Commonwealth Times - News
Akilimanjaro: Ascension of a lyricist
Akili Addae Obika emerged in 1987. He wasn't born in the
biological sense; instead, he's the product of a man's mental and emotional transformation. His name means wisdom and understanding
and reverberates an East-African culture.
He knows his heritage is of that land and therefore any attempts to find
out his previous identity are futile.
"If you write a check to my old name, then I can't cash it because I'm Akili
now," he said and smiled.
His middle name, Addae, which means "morning sun," came a little later and he and his wife
both adopted the surname Obika, which means "family is supreme."
But that's not where Obika's reinventing abilities
By day he's a VCU math instructor of five years, teaching students who walk into his classroom everything from
Shapely-Shubik to math logic.
But by night he becomes Akilimanjaro, a lyrical Superman, making appearances at local
nightspots to rap and spread a message through what he refers to as his spoken poetry.
"Most, if not all, music was
message-oriented at one time," he said. "There was more political and social commentary involved."
While Obika notes
that rap tended to focus solely on the black community, he describes his sound as more introspective.
"Issues are more
universal," he said. "However, black people have an extra step that involves getting comfortable in the package we come in.
this society it takes a little extra work to boost our esteem -- with that foundation we can get metaphysical and begin to
ask questions like: What is the meaning of life?"
Obika said before he figured out who he was going to be musically,
he emulated the likes of Run DMC and Public Enemy, but now he's comfortable in his own skin.
"I just say what's on
my mind," he said.
But he's quick to point out that his style is not quite freestyle.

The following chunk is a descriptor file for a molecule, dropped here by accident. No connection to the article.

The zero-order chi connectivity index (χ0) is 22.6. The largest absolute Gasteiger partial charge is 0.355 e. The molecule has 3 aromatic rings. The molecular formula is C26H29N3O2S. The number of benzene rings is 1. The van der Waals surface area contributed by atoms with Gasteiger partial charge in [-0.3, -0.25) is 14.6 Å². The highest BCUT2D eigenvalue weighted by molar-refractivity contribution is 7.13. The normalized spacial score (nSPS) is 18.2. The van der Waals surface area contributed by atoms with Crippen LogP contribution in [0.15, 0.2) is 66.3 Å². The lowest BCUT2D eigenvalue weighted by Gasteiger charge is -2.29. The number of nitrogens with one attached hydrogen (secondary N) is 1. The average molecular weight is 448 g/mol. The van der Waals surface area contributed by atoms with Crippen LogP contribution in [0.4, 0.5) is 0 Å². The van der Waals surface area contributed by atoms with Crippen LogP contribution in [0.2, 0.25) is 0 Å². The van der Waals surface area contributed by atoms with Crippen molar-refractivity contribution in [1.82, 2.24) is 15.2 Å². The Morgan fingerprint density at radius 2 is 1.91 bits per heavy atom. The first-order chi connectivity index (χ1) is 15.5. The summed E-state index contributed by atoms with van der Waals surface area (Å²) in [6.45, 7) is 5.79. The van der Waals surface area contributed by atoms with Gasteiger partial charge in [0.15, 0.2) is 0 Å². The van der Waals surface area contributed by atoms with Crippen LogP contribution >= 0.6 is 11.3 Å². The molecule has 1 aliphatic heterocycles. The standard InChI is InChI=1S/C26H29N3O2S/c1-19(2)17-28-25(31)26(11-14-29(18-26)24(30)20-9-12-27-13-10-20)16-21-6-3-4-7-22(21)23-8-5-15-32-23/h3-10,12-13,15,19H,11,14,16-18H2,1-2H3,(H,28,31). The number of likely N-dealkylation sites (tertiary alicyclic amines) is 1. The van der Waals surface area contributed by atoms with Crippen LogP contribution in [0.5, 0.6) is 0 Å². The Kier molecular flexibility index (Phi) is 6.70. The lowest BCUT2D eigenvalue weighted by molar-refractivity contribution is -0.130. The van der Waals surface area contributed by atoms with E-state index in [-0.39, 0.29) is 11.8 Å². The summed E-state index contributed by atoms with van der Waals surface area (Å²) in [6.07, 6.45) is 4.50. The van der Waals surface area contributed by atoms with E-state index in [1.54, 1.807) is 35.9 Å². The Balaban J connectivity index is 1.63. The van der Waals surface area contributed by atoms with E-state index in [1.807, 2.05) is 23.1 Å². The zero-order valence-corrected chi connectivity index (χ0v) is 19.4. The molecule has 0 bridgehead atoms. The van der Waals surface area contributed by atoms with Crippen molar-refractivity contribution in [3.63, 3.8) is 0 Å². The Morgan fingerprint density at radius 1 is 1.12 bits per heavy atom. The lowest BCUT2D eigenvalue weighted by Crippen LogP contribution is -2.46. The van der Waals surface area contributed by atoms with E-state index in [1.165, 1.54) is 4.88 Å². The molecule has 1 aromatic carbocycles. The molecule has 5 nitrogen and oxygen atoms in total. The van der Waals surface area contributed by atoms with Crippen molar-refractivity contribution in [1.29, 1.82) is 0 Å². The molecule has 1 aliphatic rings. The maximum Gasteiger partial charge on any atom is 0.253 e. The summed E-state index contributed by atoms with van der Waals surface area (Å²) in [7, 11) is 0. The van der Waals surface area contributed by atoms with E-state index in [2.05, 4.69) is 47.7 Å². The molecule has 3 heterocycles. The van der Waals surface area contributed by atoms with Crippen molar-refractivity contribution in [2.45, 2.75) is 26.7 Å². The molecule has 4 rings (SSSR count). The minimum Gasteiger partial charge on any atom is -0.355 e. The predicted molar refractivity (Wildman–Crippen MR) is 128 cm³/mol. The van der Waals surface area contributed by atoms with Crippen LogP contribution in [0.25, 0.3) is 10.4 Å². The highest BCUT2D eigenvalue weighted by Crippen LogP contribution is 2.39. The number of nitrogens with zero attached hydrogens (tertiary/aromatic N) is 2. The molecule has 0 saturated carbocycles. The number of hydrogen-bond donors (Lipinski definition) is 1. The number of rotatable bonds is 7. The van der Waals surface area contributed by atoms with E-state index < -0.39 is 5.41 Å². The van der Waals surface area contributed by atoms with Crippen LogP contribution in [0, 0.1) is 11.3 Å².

"There is some thought
to it. I don't just stand up and say look there's a man in blue...look at that woman's red shoe," he said.
a notebook to write down observations and thoughts that occur to him throughout the day, which contributes to what he refers
to as his "streams of consciousness" style of rap.
His longtime interest in hip-hop always centered around the quality
of the content, but Obika said that as he grew up and matured the content didn't. At 33, he found himself in a rut listening
to music he loved, but it didn't speak to him in the same way it did before.
So he set out to scratch that itch for
himself and others like him.
"I do this because I enjoy creating and making music that's meaningful to me," he said.
"I'm a contemplative person...that's the kind of music I like to hear.
I've learned from my performances that other
people do, too."
Obika said it's a task to keep his message from derailing as he tries to avoid gimmicks, buzz words
and generalizations that can sometimes be associated with rap.
"There's more to life than our material needs, but when
I tell people I rap, the same images come up. It's either rapping about the glamorous lifestyle I want or poverty," he said.
added that he likes to perform in a mask from time to time, but he doesn't make it a habit.
"I don't want get caught
being called The Masked Math Teacher or something like that," he said. "I want people to forget the man behind the mask, I
want them to congregate around what's being said--not who's saying it. I'm not trying to be an idol."
would like to take his music to the next level and perform for a larger audience. He's already recorded and released four
independent albums. But for now he's sticking to local venues such as The Wax Museum at Chopstix, an open-mic style medium
for local artists to share their music.
"I know that I have to start from the ground up," he said. "I'm looking for
a real connection with the audience so that a community of like-minded folks will stand up behind me."
Like the lyrics
say in one of his songs, Obika is on a journey and he's bringing a message with him.
"I place my sight on infinite
heights as I begin my flight/ With no trace of fright and in spite of /Gravity or negativity around me/ I ascend and extend